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The Inaugural University of Buckingham Summer School in Architecture

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The University of Buckingham joined forces with the School of Architecture at the University of Notre Dame for its first ever Summer School in Architecture, which was held at the Institute’s offices in Bloomsbury, London, last month.

During the month-long Summer School, students developed their own masterplan for the areas surrounding Euston Station, and the impressive design was widely reported in the London Evening Standard and other media.

The purpose of the Euston Station Project was for students to explore how the area near the mainline station, much of which has been boarded up in preparation for the new HS2 High-Speed station, could be developed.  Their brief was to look at how a twenty-first-century transport interchange could be incorporated into a historic city like London in a way that responds to, and restores the traditional urban grain and reconnects parts of the city that had become isolated when the current station was enlarged in 1968.

Site visits formed an integral part of the Summer School. Among these, students spent time in Bath exploring traditional principles of architecture and urban design, and then went to Poundbury, Dorset, an experimental new town, to see how these principles have served to create developments successfully today.

The opening lecture, held in the Society of Antiquaries, in Burlington House, was given by Léon Krier who, as an architect, theorist and urban planner, has devoted his professional life to campaigning for the reconstruction of ‘the traditional European city’.  Through his writings, teaching and his built work he has been one of the most influential of the traditional architects and planners of the present day and has had a great influence on the ‘New Urbanism’ movement, both in the US and here in Europe. A former Visiting Professor at Princeton, Yale and other leading universities, Professor Krier is best known in the UK for his ongoing development at Poundbury, Dorset, for which he produced the original masterplan.

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Professor John Simpson, the Director of the Summer School and Dean-elect of the University’s planned School of Architecture, said: ‘The Summer School has been a major success and the enthusiasm of the students was truly astonishing. I think they learned more about urban design during the four weeks of the summer school than most architecture students do over their whole five-year education. What is even more remarkable is that, simultaneously with this, they worked up a most impressive masterplan for the relatively complex and difficult site surrounding Euston Station.’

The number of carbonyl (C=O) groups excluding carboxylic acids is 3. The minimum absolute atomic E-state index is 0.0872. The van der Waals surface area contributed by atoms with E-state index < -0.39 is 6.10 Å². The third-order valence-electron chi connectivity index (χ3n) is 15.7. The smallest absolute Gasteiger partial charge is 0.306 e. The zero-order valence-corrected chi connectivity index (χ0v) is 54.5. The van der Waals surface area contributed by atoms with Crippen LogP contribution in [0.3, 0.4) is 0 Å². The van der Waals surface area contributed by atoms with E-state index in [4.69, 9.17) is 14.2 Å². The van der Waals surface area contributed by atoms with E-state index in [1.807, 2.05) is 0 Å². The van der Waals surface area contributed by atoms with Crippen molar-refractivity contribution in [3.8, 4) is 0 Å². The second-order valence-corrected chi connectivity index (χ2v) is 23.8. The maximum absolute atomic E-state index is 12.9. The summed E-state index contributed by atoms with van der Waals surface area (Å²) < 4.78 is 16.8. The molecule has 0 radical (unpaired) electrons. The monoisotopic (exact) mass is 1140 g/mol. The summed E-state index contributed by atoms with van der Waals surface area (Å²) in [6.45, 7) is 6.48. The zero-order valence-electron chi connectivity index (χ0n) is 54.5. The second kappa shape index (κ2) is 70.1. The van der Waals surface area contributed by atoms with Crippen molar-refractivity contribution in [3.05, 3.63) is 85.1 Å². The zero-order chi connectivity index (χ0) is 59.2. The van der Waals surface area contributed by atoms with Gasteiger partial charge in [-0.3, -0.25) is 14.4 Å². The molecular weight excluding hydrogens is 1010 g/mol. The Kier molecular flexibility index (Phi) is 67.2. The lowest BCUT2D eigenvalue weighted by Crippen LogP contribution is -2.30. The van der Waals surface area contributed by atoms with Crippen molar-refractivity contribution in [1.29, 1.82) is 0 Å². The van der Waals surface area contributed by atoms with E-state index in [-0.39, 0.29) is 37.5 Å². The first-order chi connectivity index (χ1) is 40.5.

The course tutors were Professor Samir Younés from Notre Dame and Professor Lucien Steil.  Professor Younés teaches traditional urbanism and architecture and architectural theory at the University of Notre Dame School of Architecture.  Professor Steil, a practising architect and distinguished commentator on contemporary design, celebrated the publication of his new book, In the Mood for Architecture: Tradition, Modernism and Serendipity, in the course of the Summer School. This reflects the key concerns of his career, as a tireless promoter of sustainable, ecological, traditional urbanism and architecture, concerns that have also been central to his teaching and design practice.

Professor Samir Younés, Professor of Architecture at the University of Notre Dame, said: ‘In addressing the area around Euston Station, the 2018 Summer School at the University of Buckingham has proposed to connect the areas of Camden, St Pancras and King’s Cross to the East, and Regent’s Park to the West. This connection works through vital re-urbanisation, including garden squares with mixed-use, residential, and commercial buildings as well as civic buildings endowed with an architectural character that suits London.’

The Summer School in Architecture is planned to be an annual event.

 

SImon Hurst